The Market in Which Chevron OperatesChevron operates in the global energy market. It competes in the oil and gas refining and exploration, alternative energy resources, and electric utilities markets (Hoovers, 2009). The organizations major market is oil and gas. Chevron has facilities for its oil, gas, and coal markets in Africa, Asia-Pacific, South America, North America, Nigeria, Western Australia, New Mexico, Wyoming, Alabama, and Europe among others (Chevron, 2009). According to Chevron (2009), “Between now and 2030, global energy consumption is projected to increase between 40 and 45 percent, with oil and gas, along with coal, continuing to meet the largest part of that demand” (para. 2).

Chevron is the world’s sixth “super major” oil company in the world. The organizations most popular operations are oil and gas. Chevron’s top three competitors for market share in these markets are BP, Exxon, and Royal Dutch Shell (Hoovers, 2009). These organizations compete for additional market share through continually advancing technology to locate, extract, market and transport these resources to consumers across the globe. The organization also participates in the coal market, with expectations of growing 65% through 2030. The largest contribution to this increase comes from developing countries such as China and India (Chevron, 2009).

In response to the changes in the energy environment and the growing alternative energy market Chevron is investing in research and development of alternative energy strategies such as biofuels, gas-to-liquid, hydrogen, and fuel cells. With governmental interaction in the energy industry and increased consumer demand, it has become necessary for the survival of the organization to continue to invest in various alternative energy sources (Chevron, 2009).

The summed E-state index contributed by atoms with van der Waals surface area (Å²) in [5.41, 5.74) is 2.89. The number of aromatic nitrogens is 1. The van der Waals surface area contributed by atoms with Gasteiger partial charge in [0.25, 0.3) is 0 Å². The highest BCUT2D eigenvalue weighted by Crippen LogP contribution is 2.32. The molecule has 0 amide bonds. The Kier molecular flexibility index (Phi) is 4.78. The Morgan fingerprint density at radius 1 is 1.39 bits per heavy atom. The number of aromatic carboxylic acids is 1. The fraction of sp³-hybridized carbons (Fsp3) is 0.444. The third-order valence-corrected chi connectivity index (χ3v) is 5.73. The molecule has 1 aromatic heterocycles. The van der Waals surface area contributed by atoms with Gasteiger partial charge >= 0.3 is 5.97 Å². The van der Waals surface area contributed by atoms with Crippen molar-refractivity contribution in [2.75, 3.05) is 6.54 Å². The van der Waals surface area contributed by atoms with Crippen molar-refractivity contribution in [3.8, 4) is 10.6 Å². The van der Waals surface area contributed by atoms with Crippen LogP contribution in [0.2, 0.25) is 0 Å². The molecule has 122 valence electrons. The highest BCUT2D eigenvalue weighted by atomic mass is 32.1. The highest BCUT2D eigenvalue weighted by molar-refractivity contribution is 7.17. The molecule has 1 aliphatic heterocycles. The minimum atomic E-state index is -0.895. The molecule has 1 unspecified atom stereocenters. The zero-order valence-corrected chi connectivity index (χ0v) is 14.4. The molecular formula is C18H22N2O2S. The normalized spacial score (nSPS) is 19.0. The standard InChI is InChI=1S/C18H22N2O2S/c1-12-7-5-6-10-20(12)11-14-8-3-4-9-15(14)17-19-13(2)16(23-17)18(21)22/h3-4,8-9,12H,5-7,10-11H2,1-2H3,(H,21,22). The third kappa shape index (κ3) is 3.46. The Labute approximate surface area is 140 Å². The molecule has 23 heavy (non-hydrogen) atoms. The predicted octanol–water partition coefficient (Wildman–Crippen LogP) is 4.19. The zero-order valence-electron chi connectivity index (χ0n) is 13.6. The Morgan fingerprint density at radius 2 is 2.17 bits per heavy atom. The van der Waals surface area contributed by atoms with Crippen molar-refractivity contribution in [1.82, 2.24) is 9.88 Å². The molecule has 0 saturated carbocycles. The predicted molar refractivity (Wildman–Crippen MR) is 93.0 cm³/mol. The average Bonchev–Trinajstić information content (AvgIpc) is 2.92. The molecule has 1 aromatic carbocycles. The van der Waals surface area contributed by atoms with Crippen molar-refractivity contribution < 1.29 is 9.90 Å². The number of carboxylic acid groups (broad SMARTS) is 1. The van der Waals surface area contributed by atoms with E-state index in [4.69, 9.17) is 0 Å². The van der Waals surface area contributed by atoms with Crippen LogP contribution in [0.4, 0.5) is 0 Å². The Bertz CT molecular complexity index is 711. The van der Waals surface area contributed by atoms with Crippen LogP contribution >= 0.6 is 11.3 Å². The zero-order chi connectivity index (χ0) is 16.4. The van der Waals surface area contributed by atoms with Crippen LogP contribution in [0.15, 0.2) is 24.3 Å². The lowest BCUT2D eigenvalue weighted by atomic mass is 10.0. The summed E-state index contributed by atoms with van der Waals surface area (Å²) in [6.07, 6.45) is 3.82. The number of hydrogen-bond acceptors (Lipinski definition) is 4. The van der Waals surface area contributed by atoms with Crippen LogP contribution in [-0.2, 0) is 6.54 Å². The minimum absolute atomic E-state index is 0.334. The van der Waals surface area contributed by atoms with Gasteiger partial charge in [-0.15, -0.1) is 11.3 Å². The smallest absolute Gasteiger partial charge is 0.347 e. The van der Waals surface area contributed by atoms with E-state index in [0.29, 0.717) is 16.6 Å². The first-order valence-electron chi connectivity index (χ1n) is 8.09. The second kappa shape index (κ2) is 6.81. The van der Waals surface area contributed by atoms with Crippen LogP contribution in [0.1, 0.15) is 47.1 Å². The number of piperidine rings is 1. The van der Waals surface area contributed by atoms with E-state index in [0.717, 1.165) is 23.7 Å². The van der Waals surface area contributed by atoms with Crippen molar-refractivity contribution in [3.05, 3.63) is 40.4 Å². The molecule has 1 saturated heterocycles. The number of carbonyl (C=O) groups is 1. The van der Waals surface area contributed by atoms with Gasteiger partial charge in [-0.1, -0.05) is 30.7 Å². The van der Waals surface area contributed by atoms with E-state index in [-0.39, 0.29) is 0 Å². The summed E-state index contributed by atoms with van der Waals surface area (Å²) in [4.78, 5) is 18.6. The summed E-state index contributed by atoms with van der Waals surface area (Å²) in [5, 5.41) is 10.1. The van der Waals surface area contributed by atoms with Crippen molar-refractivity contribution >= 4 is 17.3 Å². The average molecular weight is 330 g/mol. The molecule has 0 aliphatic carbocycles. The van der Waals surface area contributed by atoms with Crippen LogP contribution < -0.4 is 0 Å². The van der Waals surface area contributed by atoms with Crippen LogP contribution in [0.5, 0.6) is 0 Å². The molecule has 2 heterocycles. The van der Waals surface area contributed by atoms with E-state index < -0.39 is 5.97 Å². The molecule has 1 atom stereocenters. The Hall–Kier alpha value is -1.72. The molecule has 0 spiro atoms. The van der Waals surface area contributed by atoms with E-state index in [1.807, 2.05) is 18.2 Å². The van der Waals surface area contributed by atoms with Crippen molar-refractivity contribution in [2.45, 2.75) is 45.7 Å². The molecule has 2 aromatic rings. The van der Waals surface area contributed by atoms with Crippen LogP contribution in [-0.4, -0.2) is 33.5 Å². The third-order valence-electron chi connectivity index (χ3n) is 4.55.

The Role of Government RegulationsThe U.S. federal government ultimately is responsible for regulations of domestic private enterprise such as Chevron. Although there may be different regulatory agencies, the scope of regulations imposed on private enterprise basically fall into two categories, economic, and social.

Economic regulation strives to control price, either directly, or indirectly. Conventionally, “the government has sought to prevent monopolies from raising prices beyond the level that would ensure them reasonable profits. ” (U.S. Department of State, 2009) The government has also, expanded the range of economic control to other sectors of the industry to balance social goals of protecting the public’s health and safety while addressing the social conflicts of protecting the natural environment.

Social regulation has assumed growing importance however, has been argued that such regulation interferes with free enterprise, increased cost of doing business, and thus contribution to inflation (U.S. Department of State, 2009). Still, many activists continue to voice concerns about the dangers associated with use of crude resources and the production and exporting of these fuels; prompting the government to develop regulators to reduce the current environmental damage through unwarranted wastefulness and conservation.

President Obama is pursuing visions of a new energy economy that includes “reducing the U.S dependence on foreign oil, restructuring the transport sector, developing alternative energies, and addressing climate change.” (Energy Intelligence, 2009) If the policy is successful, it will cause an upheaval in the domestic energy industry, with extenuating repercussions proliferate around the world (Energy Intelligence, 2009).